Monday, July 21, 2014

What If Nobody Sells Their Home?


Mortgage Rate Lock In, Underwater, and Paid in Full Restrain Owners from Selling

During most of the post WWII era there has been a constant churn of homes. In California the assumption was that the average homeowner would move every five years. People moved to better neighborhoods, bigger homes, due to corporate transfer, for a better job, or to be close to or far from relatives. We may be seeing a very large cultural shift brought about by a demographic and financial pressures that are tending to keep people right where they are.

Seemingly the most pressing of these outside pressures is low interest rates. More than 1/3 of all home mortgages are under 4%. With interest rates now closer to 4.25%, even a move to a similarly priced home will result in higher payments. It isn't unusual to hear homeowners say: "Why would I ever sell? I might rent it out, but with these interest rates, I'd be crazy to sell."

So that leaves 2/3 of the homes that are not faced with mortgage rate lock in. But half of those remaining have no mortgage at all. Some of those are recent purchases by investors and foreign buyers paying all cash for homes.

While owners with no mortgage have the most freedom to sell without consequence, they are also the least likely to sell. For investors, the incentive would only be there if the prices get ahead of the real rate of return. For those who paid off the mortgage and have lived in the home for decades, the most likely sale  is only in probate.

Statistically, the issue gets a bit sticky with the last group. 40% of all homes are still underwater - they owe more on the mortgage than the home is worth. Certainly some of the under 4% mortgage might be in this group, which would explain why the total is over 100%.  One can also surmise that there are very few holding mortgages over 5% who owe any substantial amount.

Others are reporting that millenials are perfectly fine with living with mom and dad or renting. They like the freedom to change locations as they change jobs, get married, or add kids. They are putting off the home ownership piece until their lives settle down.

As noted elsewhere in this blog, the balancing act between demand and supply seems precarious. The possible tipping points are many. An influx of legal and or illegal immigrants can drive demand and thus rental and purchase prices. An improving economy will result in some folks moving out on their own or going from three sharing space to two.  The current economic expansion has not reached the lower middle class, so millions continue to share space who would rather be on their own.

The odds seem to favor a continuation of increased rents and purchase prices, especially in nicer neighborhoods. However, rent pressures are also increasing in the lesser precincts as the population grows faster than new housing units are being added.

If you are interested in a mortgage at what are STILL historic low rates, where you also may say in a year or two, "Why would I ever sell this property with this interest rate?" call Bill Rayman today before the rates go higher.  424-354-5325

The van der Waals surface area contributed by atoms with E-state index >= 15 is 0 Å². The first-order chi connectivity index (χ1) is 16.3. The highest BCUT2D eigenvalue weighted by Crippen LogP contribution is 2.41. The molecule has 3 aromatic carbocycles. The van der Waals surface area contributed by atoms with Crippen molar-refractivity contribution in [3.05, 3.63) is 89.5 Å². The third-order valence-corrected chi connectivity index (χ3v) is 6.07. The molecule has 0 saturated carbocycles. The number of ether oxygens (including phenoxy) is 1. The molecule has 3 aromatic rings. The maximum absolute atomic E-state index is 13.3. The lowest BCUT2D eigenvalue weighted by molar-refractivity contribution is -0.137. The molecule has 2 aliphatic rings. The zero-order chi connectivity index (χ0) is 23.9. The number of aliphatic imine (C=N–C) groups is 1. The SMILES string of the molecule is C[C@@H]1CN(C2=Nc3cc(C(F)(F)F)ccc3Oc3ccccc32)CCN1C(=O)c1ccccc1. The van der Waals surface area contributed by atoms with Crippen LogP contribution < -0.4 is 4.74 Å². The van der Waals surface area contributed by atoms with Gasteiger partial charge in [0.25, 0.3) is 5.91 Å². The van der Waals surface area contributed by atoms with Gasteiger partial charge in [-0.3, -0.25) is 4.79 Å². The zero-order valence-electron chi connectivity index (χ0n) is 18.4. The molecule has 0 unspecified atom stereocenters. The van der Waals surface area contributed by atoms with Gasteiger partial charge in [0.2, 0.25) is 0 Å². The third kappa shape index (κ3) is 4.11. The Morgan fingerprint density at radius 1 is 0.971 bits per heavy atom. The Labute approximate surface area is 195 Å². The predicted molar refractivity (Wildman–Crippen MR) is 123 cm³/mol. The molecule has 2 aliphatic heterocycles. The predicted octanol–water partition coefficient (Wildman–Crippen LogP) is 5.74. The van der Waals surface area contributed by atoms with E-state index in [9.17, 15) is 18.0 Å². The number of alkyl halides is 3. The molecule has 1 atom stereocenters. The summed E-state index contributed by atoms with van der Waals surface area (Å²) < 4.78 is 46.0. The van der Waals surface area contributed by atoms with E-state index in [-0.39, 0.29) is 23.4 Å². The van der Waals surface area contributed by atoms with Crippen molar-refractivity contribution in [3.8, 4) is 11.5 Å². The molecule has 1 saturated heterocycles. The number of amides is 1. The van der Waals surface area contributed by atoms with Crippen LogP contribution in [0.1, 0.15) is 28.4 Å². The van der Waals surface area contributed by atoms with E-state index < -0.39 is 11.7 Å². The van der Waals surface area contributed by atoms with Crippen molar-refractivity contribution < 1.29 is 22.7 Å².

Bill Rayman Home Mortgage

12121 Wilshire Blvd
Suite 350
LA CA 90025

Saturday, July 5, 2014

70% of Landlords in LA County Plan to Raise Rents in the Next Year


Time to buy a Home in Los Angeles? Rents are out of control!

On the 5th of July the temperature in the various Los Angeles valleys is 96. But as we say, it is a dry heat, and the breeze makes it feel like 93. On the West side of the 405 Fwy, most cities are around 80. Is it any wonder people still want to live here, regardless of traffic and the cost of living?

But is there a limit? 

33% of LA County renters spend more than half their income on monthly rent, reports a Harvard University's Joint Center for Housing Studies. Meanwhile wages have been down over the past six years. What are the options?

With the median apartment rent at almost $1500 a month, does it make more sense to buy? What kind of home can you own with a payment of $1500 a month in this market?  A rough estimate would put the cost of that home at $300,000. Assuming $60,000 down, the mortgage would be $240,000. With property taxes and expenses, and an interest rate of 4.2%, you should be at or around $1500.

So what does a $300,000 home in Los Angeles look like?  

A 2 bedroom home in Seal Beach, Hawthorne, Inglewood, Gardena, or San Pedro will keep you on the cooler climates, though the neighborhoods are as you would expect. You can do a lot better with a condo in any of those areas; better neighborhood, newer facility, and more amenities. You will definitely have a nicer overall home for the same money or less. 

You don't have $60,000 down, and can't afford $1500 a month. Go further inland. You can buy a home in Los Angeles for under $150,000, use an FHA insured mortgage and only put down $5000. Now your overall out of pocket might be under $1000 per month.

You can get a starter condo or home in this difficult market, and now may be the best time. Business seems to be picking up a bit. If the economy bounces back even to a 3% annual expansion, prices and mortgage rates will both go up. If you'd like to discuss what you can afford and qualify for in a mortgage in Los Angeles, give Bill Rayman a call at 424-354-5325.

Bill Rayman Home Mortgage

12121 Wilshire Blvd
Suite 350
LA CA 90025